We whizzed down the motorway, me realizing that I was transmitting my thoughts out to the whole world and that everyone could hear them, my friends in stunned silence, hoping I didn’t freak out in the car and not wanting to trigger anything off.
I was seen pretty quick and taken to this room where I was seen by a psychiatrist and a social worker. It didn’t go too well because unfortunately I didn’t like the look of them and found their questions irritating and pathetic. The delusional context was that I had to keep all of my secrets about armageddon so that they would give us some ransom money so that we could go to Maderia and live in the mountains.
They began to ‘assess’ me. First off the Psychiatrist – one of the opening question ‘do you believe that the television communicates with you”. It was all I could do not to laugh – this was gonna be easy peasy! His questions continued and he irritated more and more. I guess I began to smirk at him and later on I was told that I was displaying ‘inappropriate laughter’.
They brought up the Effexor – no, nope, incorrect, I’m not thick I didn’t just stop cold turkey – I withdrew properly – I was already starting to feel very heavily that I was being spoken to like I was a moron and I felt extremely offended by this. At that point I didn’t believe that Effexor could/did cause it – more’s the pity. My friends continued to state (in private chats with the doctors) that it must be that, Beener had been researching withdrawal from Effexor – besides it was inconceivable that I had suddenly gone ‘mental’.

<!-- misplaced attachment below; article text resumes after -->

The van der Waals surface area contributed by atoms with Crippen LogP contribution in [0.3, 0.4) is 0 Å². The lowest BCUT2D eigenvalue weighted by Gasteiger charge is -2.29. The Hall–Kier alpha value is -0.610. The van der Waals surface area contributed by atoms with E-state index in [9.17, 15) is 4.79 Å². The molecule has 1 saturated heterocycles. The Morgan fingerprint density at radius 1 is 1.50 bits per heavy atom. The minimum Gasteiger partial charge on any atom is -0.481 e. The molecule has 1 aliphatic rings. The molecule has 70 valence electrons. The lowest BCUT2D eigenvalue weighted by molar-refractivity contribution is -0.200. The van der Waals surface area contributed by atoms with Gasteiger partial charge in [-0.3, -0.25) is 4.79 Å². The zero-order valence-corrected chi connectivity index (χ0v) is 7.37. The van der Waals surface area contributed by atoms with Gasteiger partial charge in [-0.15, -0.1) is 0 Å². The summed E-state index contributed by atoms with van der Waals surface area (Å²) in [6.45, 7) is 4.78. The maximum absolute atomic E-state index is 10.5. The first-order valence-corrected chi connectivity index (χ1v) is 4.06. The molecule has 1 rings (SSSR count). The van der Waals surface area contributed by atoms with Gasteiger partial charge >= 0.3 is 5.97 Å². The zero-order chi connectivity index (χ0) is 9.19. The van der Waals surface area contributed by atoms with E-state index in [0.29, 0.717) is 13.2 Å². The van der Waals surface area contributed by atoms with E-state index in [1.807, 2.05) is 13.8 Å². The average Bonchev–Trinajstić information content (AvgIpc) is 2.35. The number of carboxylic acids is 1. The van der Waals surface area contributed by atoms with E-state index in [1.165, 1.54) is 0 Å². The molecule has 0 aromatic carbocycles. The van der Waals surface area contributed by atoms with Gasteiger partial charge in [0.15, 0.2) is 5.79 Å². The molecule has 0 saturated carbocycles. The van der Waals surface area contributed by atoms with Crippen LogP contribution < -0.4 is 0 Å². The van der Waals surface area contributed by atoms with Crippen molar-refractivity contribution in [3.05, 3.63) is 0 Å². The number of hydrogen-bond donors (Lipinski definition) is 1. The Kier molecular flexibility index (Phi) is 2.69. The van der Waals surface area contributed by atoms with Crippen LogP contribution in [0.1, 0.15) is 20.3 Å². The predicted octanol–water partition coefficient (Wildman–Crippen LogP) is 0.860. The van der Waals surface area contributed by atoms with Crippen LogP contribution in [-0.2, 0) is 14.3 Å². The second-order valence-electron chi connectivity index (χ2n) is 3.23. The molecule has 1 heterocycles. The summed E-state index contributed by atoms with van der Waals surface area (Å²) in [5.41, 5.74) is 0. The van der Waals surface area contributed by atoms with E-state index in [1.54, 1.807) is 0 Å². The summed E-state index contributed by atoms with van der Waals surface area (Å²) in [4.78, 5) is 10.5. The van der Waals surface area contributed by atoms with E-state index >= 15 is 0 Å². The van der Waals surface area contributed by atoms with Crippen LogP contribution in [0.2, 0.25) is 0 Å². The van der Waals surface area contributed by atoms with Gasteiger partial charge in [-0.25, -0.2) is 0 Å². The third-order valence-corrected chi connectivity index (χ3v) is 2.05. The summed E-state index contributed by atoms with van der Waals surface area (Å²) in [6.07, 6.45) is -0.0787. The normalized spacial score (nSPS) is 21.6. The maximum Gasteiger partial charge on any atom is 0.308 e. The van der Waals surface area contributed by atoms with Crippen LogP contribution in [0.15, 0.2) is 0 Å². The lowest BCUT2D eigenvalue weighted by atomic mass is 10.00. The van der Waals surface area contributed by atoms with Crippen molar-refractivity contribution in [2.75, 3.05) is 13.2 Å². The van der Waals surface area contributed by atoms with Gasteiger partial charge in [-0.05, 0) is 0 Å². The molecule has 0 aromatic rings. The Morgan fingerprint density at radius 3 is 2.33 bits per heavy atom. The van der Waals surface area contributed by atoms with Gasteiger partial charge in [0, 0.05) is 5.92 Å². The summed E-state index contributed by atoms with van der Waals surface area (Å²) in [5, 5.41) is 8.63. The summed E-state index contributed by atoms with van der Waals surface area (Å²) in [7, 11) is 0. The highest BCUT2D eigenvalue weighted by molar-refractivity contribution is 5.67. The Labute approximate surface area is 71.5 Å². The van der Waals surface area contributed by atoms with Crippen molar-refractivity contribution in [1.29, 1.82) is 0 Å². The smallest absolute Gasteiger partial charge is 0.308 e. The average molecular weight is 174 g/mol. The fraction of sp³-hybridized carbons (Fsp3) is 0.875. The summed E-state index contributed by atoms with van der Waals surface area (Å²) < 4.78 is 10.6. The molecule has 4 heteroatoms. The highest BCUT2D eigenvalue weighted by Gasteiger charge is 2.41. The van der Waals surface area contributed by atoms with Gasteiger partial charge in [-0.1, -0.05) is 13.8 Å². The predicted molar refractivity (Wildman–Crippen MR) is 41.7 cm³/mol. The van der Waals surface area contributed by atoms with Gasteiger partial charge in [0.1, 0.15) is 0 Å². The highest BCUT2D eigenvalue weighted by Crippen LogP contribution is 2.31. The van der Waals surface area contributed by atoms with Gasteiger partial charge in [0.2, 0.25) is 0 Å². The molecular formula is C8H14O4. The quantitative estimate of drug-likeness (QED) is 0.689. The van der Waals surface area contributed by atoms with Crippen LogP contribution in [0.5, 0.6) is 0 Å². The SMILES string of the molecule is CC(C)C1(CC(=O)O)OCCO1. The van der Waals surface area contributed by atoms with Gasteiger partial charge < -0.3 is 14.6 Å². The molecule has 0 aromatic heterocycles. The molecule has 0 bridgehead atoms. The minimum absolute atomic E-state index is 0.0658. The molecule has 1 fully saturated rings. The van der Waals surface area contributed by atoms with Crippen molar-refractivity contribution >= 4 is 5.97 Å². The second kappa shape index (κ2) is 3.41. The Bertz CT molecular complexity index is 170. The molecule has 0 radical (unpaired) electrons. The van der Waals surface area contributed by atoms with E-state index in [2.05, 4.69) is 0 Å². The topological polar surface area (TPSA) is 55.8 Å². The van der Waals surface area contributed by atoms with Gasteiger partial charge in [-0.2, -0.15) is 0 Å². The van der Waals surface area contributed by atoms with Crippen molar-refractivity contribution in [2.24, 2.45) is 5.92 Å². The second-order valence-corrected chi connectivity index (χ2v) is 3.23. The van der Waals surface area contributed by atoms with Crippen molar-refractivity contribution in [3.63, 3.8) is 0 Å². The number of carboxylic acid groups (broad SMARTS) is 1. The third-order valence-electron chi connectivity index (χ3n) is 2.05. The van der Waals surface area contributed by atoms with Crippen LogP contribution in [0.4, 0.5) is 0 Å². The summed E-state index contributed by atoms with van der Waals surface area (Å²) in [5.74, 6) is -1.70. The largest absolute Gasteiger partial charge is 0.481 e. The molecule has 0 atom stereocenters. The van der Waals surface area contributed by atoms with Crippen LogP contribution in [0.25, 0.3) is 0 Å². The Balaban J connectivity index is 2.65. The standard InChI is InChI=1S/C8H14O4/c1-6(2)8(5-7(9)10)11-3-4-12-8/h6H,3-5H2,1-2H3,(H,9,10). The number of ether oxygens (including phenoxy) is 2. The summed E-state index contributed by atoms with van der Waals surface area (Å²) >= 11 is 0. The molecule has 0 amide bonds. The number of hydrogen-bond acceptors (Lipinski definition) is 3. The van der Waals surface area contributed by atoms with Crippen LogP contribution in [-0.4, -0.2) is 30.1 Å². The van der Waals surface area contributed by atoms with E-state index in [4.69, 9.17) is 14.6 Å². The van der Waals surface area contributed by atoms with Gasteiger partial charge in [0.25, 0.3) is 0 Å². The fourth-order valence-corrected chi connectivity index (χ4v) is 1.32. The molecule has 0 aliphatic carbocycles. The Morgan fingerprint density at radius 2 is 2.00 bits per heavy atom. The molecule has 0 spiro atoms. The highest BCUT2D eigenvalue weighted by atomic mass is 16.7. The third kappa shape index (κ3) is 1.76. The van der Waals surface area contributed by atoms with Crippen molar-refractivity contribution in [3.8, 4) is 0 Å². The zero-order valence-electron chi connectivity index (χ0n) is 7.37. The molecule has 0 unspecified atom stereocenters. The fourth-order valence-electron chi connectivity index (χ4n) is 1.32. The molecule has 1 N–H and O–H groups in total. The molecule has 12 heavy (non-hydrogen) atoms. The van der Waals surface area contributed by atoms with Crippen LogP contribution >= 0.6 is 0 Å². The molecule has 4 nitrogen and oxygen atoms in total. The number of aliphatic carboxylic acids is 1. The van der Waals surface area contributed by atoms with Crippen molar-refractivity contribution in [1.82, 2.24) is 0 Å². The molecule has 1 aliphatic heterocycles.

Next up – Mr social worker – talked about my job as a mental health service manager for a bit, discussed my life with me, looking for stressors and problems in my life and my ‘history’. But there were none that would readily explain this, except for the cessation of Effexor. As he spoke to me I noticed his red, sallow face and noted to myself that he was a drinker. I triumphantly told him that I had stopped drinking some years ago and that in fact I was managing my depression and anxiety very well thank you very much (thinking to myself unlike you – you cheeky bugger)!
And so it went on. I smirked at them, they sniffed about for a problem and my friends sat with tears in their eyes thinking she’ll slip up soon and say something or do something gooky. But I didn’t – I guess because I had been trained and worked in the system it didn’t require too much concentration on my part to pull the wool over their eyes. Also I was as far as I as concerned fighting for my life – I couldn’t afford to slip up on my quest.
The upshot of the assessment to my friends disbelief and amazement was that yes I was a bit ‘high, but are you sure it’s not ‘behavioural’. In other words was ‘I acting up’. My friends desperately told them that I was normally a very polite, well-mannered person and not the obnoxious, arrogant creature they had seen. My friends said they couldn’t cope and couldn’t keep me or themselves safe. We were sent away with some medication.
Besides “there are no beds anyway”.